Urine test detects womb cancer, study suggests

doctor in blue uniform and latex gloves is holding an empty plastic container for taking urine samples, light background

Malignant cells shed by womb tumours get picked up in urine samples, research suggests. (Stock, Getty Images)

A simple urine test could detect womb cancer, research suggests.

Also known as uterine or endometrial cancer, the disease usually manifests as abnormal vaginal bleeding. This may prompt a doctor to carry out a physical examination, with at-risk women then being referred to a specialist for an internal scan or biopsy.

With calls for a non-invasive method of diagnosis, scientists from the University of Manchester found malignant cells are shed by womb tumours before passing into the genital tract.

These are then detectable in self-collected urine samples when examined under a microscope.

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When tested on 103 women with diagnosed womb cancer and 113 with unexplained bleeding, the urine assessment detected the disease 91.7% of the time.

Medical 3D illustration of a dividing cancer cell with a cell surface

Around 9,300 new cases of womb cancer arise every year in the UK. (Stock, Getty Images) 

"Our results show womb cancer cells can be detected in urine and vaginal samples using a microscope," said lead author Professor Emma Crosbie.

"Women who test positive with this test could be referred for diagnostic investigations while women who test negative are safely reassured without the need for unpleasant, invasive, anxiety-provoking and expensive procedures.

"We think our new test could offer a simple, acceptable and easy to administer solution that could be used in primary care as a triage tool for women with suspected womb cancer."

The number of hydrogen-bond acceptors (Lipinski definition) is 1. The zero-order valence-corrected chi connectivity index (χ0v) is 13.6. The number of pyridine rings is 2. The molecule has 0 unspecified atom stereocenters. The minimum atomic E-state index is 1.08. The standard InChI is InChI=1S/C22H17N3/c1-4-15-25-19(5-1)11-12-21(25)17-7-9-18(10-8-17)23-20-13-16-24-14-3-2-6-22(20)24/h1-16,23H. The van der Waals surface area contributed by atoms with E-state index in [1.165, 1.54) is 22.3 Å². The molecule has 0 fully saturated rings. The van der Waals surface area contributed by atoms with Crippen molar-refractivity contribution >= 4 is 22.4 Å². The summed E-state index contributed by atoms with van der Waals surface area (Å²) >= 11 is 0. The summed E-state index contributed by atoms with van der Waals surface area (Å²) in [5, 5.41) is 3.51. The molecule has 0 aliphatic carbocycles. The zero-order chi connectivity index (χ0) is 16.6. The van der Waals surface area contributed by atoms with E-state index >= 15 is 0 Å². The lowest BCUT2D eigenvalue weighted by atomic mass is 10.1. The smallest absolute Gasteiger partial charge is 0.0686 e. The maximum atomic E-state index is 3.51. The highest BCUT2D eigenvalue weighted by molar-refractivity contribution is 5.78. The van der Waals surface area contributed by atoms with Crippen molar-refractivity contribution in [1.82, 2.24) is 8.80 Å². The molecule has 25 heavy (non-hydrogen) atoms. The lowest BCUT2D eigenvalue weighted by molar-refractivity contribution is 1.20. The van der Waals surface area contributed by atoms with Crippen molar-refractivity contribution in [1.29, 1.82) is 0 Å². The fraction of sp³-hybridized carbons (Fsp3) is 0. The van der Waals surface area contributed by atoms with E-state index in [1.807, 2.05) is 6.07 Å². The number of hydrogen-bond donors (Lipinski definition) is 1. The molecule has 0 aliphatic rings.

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Around 9,300 new cases of womb cancer arise every year in the UK. The survival rate is relatively good, with nearly three quarters (72%) of patients living at least 10 years post-diagnosis in England and Wales.

In the US, more than 65,000 women are expected to have been diagnosed with womb cancer in 2020.

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Under existing diagnostic guidelines, a woman with suspected womb cancer may have a transvaginal ultrasound scan (TVS), which involves placing a probe in the vagina to create a detailed image of the internal uterus. Some find the procedure uncomfortable, however, it should not be painful.

If the TVS detects changes to the womb lining's thickness, the woman will usually be offered a hysteroscopy.

This is where a thin telescope is inserted into the womb via the vagina to better examine the uterus' lining.

According to the Manchester scientists, just under a third (31%) of women have the procedure more than once, due to them finding it intolerably uncomfortable the first time round, or experiencing technical difficulties.

A sample of womb lining, a biopsy, is usually taken during the hysteroscopy.

Believing a new detection tool could be added to the existing regimen, the Manchester scientists tested their at-home urine collection method on more than 200 women, with and without diagnosed womb cancer.

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Results, published in the journal Nature Communications, suggest the assessment identified the proportion of women with womb cancer 91.7% of the time.

It also picked out women who did not have the disease in 88.9% of cases.

"New strategies to facilitate early diagnosis of womb cancer are urgently needed to enable curative hysterectomy for women who present with biologically aggressive disease," said Professor Crosbie.

"Though postmenopausal bleeding is a recognisable symptom, only 5% to 10% of women with it have sinister underlying pathology; so this test, if adopted, will put these patients' minds at rest."

Examining the samples under a microscope is reportedly already part of the NHS' expertise.

Assessing urine samples would also be relatively inexpensive and quick, as well as potentially providing a woman with a diagnosis there and then.

"While our data are very promising, we must confirm them in a larger diagnostic accuracy study of women with unexplained postmenstrual bleeding undergoing routine diagnostic investigations," added Professor Crosbie.

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